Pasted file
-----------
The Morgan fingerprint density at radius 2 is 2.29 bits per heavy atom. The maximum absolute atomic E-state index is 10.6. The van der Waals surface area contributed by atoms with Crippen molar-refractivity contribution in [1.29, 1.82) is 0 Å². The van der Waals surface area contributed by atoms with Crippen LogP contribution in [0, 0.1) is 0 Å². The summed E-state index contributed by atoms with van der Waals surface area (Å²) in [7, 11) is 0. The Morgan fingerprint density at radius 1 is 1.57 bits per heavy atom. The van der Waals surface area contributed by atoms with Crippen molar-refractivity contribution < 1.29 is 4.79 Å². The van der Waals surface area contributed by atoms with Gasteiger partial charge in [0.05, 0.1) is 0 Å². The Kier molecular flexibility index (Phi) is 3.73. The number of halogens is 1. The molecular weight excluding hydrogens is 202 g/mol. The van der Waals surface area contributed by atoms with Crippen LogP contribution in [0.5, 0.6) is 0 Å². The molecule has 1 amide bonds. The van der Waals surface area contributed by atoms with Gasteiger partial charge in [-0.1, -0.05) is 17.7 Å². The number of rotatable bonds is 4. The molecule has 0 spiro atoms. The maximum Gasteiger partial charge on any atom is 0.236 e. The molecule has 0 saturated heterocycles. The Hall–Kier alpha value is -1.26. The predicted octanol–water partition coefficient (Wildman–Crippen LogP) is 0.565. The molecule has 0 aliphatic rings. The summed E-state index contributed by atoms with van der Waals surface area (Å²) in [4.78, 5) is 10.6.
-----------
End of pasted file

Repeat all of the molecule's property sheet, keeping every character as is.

The Morgan fingerprint density at radius 2 is 2.29 bits per heavy atom. The maximum absolute atomic E-state index is 10.6. The van der Waals surface area contributed by atoms with Crippen molar-refractivity contribution in [1.29, 1.82) is 0 Å². The van der Waals surface area contributed by atoms with Crippen LogP contribution in [0, 0.1) is 0 Å². The summed E-state index contributed by atoms with van der Waals surface area (Å²) in [7, 11) is 0. The Morgan fingerprint density at radius 1 is 1.57 bits per heavy atom. The van der Waals surface area contributed by atoms with Crippen molar-refractivity contribution < 1.29 is 4.79 Å². The van der Waals surface area contributed by atoms with Gasteiger partial charge in [0.05, 0.1) is 0 Å². The Kier molecular flexibility index (Phi) is 3.73. The number of halogens is 1. The molecular weight excluding hydrogens is 202 g/mol. The van der Waals surface area contributed by atoms with Crippen LogP contribution in [0.5, 0.6) is 0 Å². The molecule has 1 amide bonds. The van der Waals surface area contributed by atoms with Gasteiger partial charge in [-0.1, -0.05) is 17.7 Å². The number of rotatable bonds is 4. The molecule has 0 spiro atoms. The maximum Gasteiger partial charge on any atom is 0.236 e. The molecule has 0 saturated heterocycles. The Hall–Kier alpha value is -1.26. The predicted octanol–water partition coefficient (Wildman–Crippen LogP) is 0.565. The molecule has 0 aliphatic rings. The summed E-state index contributed by atoms with van der Waals surface area (Å²) in [4.78, 5) is 10.6.